I had one of my fairly regular radio conversations with Andrew Cuomo a short while back. He is a very smart dude. Don’t forget that. True, he may have his issues. He may be hypercompetitive. He may be a little on the angry side, but he sure is fun to joust with. Trust me, he listens, he reads and, most of all, he never forgets anything. For example, he knows that I have referred to New York State Comptroller Tom DiNapoli as “my friend.” He never forgets that. In fact, I have always said that Tom DiNapoli is one of the best and brightest people in state government. Since Andrew is such a born competitor, if you say someone else in government is a good guy, he tends to take that personally. That’s who he is. But it cannot be denied that all of his past training turns out to be the right combination of skill and smarts that makes him the right man in the right place right now.
As for never forgetting, he denies that. He maybe playfully (was it Freud who said “there is no joke”?) told me that if he truly never forgot anything, he would never come to “your show.” I do think that he has been more than kind to spend time with our radio audience (you can hear it here: tinyurl.com/rc58uft). After all, as I pointed out to him, he’s on CNN and in the New York Times; what does he need WAMC for?
During our recent conversation, a lot of people were interested in his reference to Cynthia Nixon, the actress who took him on in a gubernatorial primary. We know that he wasn’t happy about that or about the fact that she had the backing of the Working Families Party. One could make the case that never forgetting got the governor and his friends in the legislature to pass a bill that changed the rules for getting onto the ballot in a draconian way that may spell the end of that Working Families Party.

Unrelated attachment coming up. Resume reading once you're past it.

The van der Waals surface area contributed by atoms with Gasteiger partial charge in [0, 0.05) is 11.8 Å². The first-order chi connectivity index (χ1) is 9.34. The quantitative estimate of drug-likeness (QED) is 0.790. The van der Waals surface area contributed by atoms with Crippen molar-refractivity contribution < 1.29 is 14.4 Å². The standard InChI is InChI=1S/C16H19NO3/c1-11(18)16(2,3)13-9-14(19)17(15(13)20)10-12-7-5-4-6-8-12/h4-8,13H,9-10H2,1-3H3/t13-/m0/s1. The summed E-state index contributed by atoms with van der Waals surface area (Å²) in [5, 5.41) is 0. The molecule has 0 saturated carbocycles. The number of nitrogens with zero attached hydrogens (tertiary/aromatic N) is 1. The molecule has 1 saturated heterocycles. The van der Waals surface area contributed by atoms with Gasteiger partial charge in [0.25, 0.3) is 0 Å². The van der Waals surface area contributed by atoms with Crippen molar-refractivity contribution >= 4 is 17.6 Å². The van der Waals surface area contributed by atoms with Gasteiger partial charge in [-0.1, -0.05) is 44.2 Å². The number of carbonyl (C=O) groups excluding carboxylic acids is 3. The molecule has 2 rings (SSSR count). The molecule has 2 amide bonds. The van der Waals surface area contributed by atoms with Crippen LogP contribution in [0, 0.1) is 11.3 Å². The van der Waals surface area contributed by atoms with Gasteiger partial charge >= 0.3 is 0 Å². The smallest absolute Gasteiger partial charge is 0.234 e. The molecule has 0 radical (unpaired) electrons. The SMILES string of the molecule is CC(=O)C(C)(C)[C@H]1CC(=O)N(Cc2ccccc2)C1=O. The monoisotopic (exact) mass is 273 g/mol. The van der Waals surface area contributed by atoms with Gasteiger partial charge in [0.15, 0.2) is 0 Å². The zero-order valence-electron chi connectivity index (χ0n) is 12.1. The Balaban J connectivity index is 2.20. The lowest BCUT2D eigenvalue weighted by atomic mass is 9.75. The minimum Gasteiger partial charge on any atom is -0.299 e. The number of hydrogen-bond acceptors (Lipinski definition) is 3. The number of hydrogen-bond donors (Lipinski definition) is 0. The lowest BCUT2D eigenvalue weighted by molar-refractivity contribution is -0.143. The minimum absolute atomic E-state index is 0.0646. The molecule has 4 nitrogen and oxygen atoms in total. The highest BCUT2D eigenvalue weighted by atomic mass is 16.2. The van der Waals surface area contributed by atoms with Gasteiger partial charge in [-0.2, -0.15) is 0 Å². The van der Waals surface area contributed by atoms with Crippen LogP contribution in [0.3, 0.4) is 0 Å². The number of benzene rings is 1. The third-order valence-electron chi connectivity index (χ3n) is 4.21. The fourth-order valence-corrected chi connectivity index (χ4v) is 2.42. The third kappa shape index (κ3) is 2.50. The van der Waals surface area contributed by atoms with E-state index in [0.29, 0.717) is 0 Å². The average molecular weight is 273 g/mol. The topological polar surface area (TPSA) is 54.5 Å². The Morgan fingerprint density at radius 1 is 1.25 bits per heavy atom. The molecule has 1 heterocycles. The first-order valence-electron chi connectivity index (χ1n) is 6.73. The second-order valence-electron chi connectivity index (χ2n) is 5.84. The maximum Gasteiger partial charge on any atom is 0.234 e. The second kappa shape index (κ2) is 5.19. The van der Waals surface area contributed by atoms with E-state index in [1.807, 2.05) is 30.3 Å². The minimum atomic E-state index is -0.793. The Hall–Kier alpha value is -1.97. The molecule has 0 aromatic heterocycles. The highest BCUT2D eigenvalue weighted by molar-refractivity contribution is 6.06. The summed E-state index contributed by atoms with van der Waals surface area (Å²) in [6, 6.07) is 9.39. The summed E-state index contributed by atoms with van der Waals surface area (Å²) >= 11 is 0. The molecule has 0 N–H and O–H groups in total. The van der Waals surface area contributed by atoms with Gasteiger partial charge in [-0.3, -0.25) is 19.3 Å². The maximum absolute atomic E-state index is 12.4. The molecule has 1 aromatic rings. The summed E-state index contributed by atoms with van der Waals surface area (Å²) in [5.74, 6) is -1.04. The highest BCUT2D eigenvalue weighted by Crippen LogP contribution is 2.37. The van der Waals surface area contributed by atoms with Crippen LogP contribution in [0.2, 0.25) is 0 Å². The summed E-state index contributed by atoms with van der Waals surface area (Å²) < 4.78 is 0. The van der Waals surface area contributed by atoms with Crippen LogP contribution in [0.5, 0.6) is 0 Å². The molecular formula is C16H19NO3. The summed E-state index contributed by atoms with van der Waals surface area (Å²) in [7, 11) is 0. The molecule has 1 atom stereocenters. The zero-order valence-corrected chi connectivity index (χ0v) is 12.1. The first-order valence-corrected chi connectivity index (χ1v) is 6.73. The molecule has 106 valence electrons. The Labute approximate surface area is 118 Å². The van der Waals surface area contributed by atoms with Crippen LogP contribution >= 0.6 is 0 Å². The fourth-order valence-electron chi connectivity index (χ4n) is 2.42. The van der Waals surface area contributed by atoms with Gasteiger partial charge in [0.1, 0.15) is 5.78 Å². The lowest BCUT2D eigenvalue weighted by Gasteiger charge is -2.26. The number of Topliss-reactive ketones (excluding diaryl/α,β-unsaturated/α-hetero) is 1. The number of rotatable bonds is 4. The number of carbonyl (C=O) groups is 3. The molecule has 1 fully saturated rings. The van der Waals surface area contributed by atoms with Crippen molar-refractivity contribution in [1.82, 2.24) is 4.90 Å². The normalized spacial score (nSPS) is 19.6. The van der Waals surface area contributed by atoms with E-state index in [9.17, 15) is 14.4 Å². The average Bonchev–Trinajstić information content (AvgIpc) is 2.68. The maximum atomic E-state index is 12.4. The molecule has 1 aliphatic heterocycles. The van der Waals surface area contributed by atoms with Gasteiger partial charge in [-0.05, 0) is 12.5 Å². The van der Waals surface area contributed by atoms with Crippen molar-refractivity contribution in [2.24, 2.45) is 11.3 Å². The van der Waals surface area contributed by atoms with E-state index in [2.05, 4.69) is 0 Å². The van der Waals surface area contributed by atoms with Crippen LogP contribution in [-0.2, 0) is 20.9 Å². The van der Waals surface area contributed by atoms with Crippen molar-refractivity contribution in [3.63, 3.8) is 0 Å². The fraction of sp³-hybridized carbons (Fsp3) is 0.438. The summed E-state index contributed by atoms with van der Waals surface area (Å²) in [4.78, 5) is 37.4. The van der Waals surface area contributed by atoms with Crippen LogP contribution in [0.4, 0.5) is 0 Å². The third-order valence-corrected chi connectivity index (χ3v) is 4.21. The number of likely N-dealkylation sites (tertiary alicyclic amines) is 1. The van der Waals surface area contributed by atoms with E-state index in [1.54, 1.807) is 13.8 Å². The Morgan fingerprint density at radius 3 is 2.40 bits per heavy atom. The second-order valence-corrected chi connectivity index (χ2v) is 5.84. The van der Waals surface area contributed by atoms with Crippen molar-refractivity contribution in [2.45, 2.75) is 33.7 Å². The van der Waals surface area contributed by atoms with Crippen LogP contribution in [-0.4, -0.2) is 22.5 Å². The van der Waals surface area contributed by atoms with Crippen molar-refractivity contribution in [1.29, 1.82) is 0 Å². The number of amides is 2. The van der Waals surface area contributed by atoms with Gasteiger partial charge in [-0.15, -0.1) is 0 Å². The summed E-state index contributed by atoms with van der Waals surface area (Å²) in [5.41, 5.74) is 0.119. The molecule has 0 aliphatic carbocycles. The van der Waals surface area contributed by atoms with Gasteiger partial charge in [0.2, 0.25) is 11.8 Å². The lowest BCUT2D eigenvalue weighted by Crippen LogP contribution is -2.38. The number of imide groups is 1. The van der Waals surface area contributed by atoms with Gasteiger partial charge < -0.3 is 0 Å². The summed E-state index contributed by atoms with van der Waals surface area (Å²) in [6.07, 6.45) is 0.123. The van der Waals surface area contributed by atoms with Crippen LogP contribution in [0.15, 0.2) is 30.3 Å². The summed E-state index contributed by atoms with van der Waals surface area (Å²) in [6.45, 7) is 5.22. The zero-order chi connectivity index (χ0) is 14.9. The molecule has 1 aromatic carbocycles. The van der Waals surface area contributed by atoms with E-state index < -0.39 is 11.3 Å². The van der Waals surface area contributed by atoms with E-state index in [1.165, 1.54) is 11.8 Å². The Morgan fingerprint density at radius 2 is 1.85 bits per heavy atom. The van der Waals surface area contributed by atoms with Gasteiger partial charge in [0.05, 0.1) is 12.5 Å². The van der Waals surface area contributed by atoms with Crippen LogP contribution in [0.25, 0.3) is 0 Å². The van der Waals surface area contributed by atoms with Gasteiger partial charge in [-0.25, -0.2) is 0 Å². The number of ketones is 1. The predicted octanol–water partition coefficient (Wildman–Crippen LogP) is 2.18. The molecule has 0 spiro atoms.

I had a regular program with Mario Cuomo for years and like his son, Andrew, I adored the guy. That doesn’t mean that I didn’t argue or disagree with Cuomo the Senior. I suspect that the reason why Andrew gives public radio the honor of his presence (I mean that) is because his father did so for many, many years. Andrew so adored, trusted and respected his father that I wouldn’t be surprised if he reasoned, “If it was good enough for the old man, then it’s good enough for me.”
In the end, it was my criticism of Andrew running against Carl McCall in my then-three venues (radio, TV and print) that brought my relationship with Mario to a halt after so many years. I guess it had to happen at some point, but I got a good taste of what it must have been like for the members of the Beatles who didn’t want to break up the band.
So here is Andrew, certainly living up to the standards of his beloved father, doing the incredible work that he was trained to do, first in his role managing his father’s campaigns and later as Clinton’s secretary of housing and urban development. He handled all kinds of emergencies even before he became governor. Everyone I know thinks that he is doing everything that the current president is not.
It’s hard for Andrew to trust people. We know that from the fact that he was betrayed by several of his closest confidants, who are either sitting in or on their way to jail. He’ll be thinking long and hard before he trusts anyone the way he trusted those characters. So, I thank Andrew for trusting me enough to show up. I get it and I’ve got a little bit of a lump in my throat as I write this.